Hu's Visit Yields Modest Results As Chinese President Hu Jintao winds up a visit to the U.S., analysts say Hu and President Obama went out of their way to stress the potential for cooperation and benefits to both countries. Still, many complex issues in the often tense bilateral relationship were left unresolved.

Hu's Visit Yields Modest Results For Both U.S., China

Hu's Visit Yields Modest Results For Both U.S., China

  • Download
  • <iframe src="https://www.npr.org/player/embed/133091258/133091728" width="100%" height="290" frameborder="0" scrolling="no" title="NPR embedded audio player">
  • Transcript

Chinese President Hu Jintao speaks during a luncheon for corporate and policy leaders co-hosted by the U.S.-China Business Council and the National Committee on U.S.-China Relations in Washington on Thursday, at the end of his visit to the U.S. capital. Saul Loeb/AFP/Getty Images hide caption

toggle caption
Saul Loeb/AFP/Getty Images

Chinese President Hu Jintao speaks during a luncheon for corporate and policy leaders co-hosted by the U.S.-China Business Council and the National Committee on U.S.-China Relations in Washington on Thursday, at the end of his visit to the U.S. capital.

Saul Loeb/AFP/Getty Images

Chinese President Hu Jintao was winding up his visit to the U.S. Thursday with a visit to Capitol Hill and a brief stop in Chicago, where he was scheduled to meet with American and Chinese businessmen and tour a Confucius center.

The Chinese leader spent a very busy day in Washington on Wednesday, starting with a 21-gun salute on the South Lawn of the White House, meetings with American and Chinese businessmen, and a state dinner in his honor. The lavish black tie affair at the White House was a mix of American businessmen, entertainers such as Barbra Streisand — a favorite of Hu's — and successful Chinese-Americans.

Nicholas Lardy, an expert on the Chinese economy at the Peterson Institute for International Economics, says all this helped set a good tone for the summit.

"All the arrangements went off flawlessly, there were no gaffes as there have been in some earlier visits. That will look very good for President Hu back in China, and frankly that was one of their main objectives," he says.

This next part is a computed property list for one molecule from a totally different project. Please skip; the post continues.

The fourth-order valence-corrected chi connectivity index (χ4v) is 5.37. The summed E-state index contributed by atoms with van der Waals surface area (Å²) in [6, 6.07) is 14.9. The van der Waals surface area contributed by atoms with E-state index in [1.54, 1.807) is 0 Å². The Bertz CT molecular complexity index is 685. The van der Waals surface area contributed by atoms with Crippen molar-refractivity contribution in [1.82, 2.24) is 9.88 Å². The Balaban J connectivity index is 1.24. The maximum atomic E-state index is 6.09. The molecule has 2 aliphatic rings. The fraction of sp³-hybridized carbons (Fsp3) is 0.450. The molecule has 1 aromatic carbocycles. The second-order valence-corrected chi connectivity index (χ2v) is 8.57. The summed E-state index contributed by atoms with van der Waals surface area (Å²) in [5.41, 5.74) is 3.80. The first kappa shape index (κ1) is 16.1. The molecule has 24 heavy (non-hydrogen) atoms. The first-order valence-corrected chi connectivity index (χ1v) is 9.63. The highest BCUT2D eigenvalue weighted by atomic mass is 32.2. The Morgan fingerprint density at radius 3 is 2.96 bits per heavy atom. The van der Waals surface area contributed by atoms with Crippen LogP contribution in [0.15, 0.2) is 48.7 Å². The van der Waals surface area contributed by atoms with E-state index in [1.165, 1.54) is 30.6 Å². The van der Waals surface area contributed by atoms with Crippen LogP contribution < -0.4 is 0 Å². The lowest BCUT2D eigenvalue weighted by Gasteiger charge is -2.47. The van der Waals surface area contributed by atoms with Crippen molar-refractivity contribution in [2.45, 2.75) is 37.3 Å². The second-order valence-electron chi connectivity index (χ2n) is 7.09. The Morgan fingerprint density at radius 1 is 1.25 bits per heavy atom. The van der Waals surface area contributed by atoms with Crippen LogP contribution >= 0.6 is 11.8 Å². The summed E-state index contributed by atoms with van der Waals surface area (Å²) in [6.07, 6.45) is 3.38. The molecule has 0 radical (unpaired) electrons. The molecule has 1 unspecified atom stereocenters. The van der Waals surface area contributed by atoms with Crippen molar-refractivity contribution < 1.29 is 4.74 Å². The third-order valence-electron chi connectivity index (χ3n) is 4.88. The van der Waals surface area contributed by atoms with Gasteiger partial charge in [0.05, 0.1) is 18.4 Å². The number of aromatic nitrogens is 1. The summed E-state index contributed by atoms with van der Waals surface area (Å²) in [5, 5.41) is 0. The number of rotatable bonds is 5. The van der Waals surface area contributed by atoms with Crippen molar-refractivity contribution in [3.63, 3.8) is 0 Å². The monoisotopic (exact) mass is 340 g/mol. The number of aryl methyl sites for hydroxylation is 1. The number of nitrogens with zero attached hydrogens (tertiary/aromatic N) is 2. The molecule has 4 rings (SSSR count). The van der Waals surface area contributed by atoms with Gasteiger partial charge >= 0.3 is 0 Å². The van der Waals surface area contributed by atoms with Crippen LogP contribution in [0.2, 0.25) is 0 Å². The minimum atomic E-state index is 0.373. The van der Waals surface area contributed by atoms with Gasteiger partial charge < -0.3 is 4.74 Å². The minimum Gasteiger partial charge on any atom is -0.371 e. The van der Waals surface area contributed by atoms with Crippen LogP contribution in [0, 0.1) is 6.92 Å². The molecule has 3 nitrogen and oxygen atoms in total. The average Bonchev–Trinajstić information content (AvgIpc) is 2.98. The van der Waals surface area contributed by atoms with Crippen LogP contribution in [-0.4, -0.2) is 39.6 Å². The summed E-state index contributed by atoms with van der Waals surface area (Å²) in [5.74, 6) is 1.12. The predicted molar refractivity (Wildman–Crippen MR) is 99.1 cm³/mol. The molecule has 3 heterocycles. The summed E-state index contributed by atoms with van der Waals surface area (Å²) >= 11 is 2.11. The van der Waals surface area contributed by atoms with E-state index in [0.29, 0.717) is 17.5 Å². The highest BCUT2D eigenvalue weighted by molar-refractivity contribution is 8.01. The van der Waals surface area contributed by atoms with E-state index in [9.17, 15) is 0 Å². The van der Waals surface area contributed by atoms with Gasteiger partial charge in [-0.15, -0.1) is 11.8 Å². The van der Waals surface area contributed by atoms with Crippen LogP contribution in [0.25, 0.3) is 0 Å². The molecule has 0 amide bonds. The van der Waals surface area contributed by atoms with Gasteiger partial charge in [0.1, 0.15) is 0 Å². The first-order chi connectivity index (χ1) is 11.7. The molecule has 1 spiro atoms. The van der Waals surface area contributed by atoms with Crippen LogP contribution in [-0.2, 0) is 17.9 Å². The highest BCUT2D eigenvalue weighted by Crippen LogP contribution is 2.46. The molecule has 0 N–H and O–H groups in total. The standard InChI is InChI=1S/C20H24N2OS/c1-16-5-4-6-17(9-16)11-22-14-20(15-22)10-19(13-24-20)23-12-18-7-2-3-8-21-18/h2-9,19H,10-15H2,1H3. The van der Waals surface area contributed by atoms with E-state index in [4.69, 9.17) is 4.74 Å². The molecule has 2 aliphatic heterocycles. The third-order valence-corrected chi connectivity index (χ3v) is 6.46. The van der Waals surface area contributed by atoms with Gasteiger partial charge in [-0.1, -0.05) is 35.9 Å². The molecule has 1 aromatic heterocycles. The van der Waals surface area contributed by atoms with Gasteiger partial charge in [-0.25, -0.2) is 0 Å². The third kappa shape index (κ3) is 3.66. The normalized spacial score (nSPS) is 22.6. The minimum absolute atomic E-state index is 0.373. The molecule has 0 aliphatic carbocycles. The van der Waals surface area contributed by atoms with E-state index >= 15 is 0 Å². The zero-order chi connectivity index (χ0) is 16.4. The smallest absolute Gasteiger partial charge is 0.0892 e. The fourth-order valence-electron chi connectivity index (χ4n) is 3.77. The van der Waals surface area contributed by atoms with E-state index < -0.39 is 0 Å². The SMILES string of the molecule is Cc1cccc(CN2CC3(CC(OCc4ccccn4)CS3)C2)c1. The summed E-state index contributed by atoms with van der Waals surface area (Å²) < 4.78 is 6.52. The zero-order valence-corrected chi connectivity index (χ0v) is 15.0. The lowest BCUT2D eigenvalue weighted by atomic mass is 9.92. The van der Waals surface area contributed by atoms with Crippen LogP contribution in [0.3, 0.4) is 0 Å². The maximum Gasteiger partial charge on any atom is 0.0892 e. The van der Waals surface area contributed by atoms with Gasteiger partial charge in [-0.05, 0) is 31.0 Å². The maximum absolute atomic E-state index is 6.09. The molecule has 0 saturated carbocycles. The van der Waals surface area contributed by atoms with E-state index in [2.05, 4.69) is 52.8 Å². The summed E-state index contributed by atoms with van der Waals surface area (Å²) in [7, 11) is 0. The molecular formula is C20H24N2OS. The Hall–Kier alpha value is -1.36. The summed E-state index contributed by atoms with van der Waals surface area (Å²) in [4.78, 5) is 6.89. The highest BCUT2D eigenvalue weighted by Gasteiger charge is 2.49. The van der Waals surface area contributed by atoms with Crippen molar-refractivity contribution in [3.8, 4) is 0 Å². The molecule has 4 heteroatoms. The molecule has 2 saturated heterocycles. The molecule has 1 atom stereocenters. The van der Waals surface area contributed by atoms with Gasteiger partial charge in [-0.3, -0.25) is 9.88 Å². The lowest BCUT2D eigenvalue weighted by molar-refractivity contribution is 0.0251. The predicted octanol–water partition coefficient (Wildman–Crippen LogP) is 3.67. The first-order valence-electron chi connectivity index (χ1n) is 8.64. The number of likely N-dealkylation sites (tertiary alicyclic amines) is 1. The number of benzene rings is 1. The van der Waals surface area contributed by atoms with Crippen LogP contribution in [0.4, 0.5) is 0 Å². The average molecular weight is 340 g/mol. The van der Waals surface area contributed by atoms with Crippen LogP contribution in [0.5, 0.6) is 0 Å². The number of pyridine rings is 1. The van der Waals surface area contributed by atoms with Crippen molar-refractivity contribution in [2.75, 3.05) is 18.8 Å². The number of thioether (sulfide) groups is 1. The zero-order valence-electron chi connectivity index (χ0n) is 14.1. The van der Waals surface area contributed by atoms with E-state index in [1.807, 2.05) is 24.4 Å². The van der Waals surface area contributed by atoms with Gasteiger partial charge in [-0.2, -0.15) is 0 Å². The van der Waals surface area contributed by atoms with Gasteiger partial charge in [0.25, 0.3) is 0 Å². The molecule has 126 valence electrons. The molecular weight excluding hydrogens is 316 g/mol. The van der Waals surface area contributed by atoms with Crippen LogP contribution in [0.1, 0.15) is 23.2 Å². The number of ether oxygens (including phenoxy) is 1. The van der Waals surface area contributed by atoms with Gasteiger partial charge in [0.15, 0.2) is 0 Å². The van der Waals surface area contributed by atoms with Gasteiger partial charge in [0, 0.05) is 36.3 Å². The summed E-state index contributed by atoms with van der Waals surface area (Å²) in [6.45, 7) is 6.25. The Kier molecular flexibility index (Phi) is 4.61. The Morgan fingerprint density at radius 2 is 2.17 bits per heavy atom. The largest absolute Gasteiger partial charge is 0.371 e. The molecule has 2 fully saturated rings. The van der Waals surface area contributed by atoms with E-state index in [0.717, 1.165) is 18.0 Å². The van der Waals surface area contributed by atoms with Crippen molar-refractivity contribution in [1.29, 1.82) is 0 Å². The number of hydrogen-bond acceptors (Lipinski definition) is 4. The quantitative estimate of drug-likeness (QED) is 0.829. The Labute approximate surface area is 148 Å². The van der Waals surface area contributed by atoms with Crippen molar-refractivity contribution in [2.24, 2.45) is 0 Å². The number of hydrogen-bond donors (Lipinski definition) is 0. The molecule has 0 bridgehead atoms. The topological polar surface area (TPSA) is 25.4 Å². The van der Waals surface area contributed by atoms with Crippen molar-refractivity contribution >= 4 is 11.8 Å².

Lardy says both President Obama and Hu went out of their way to stress the potential for cooperation and benefits to both countries. He says while the Chinese leader got his high-profile welcome, the U.S. also got a number of things out of the summit, including $45 billion in Chinese trade and investment.

China also agreed to stiffen its enforcement of intellectual property rights and to soften its so-called indigenous innovation policies, which discriminate against American companies vying for lucrative Chinese government contracts. Lardy says all of this sounds good, but offers caution.

"What's really important is how certain commitments are carried out, and the language always has certain ambiguities, and one side will have one interpretation and the other side will have another interpretation," he says.

Hopefully in this case, he adds, the gulf between the two sides is very modest, but warns that until it's carried out, it may be premature to declare victory.

Lardy says there were other small signs of progress, such as promises to cooperate on climate change, clean energy and the environment. On the issue of human rights, Hu acknowledged that China recognizes and respects the universality of human rights. In a joint statement, China also expressed concern over a North Korean nuclear enrichment plant.

But there was no movement — at least in public — on U.S. concerns over China's currency, which analysts in the U.S. say is undervalued and harms American exporters. Obama addressed the issue during a joint press conference.

"We'll continue to look for the value of China's currency to be increasingly driven by the market, which will help ensure that no nation has an undue economic advantage," he said.

There was little expectation that all of the many issues on both sides could be worked out. The U.S.-China relationship is complex and often plagued with problems. Just over the past year, China stopped military-to-military relations after the U.S. sold weapons to Taiwan.

Evan Feigenbaum, the Asia director at the Eurasia Group, says this week's summit is an opportunity to help establish a personal bond between the presidents.

"After a year of particularly tense relations, the visit, even though it hasn't resolved a lot of those underlying structural issues, in a sense has improved the atmosphere a little bit, it's helped to clear the air a bit," he says.

Feigenbaum says the nature of U.S.-China ties now is going to be characterized by a series of issues that need to be worked through on an ongoing basis. Still, he says the U.S.-China relationship is now bigger than just government to government, and that domestic politics on both sides may do more to determine progress on critical issues than presidential summits.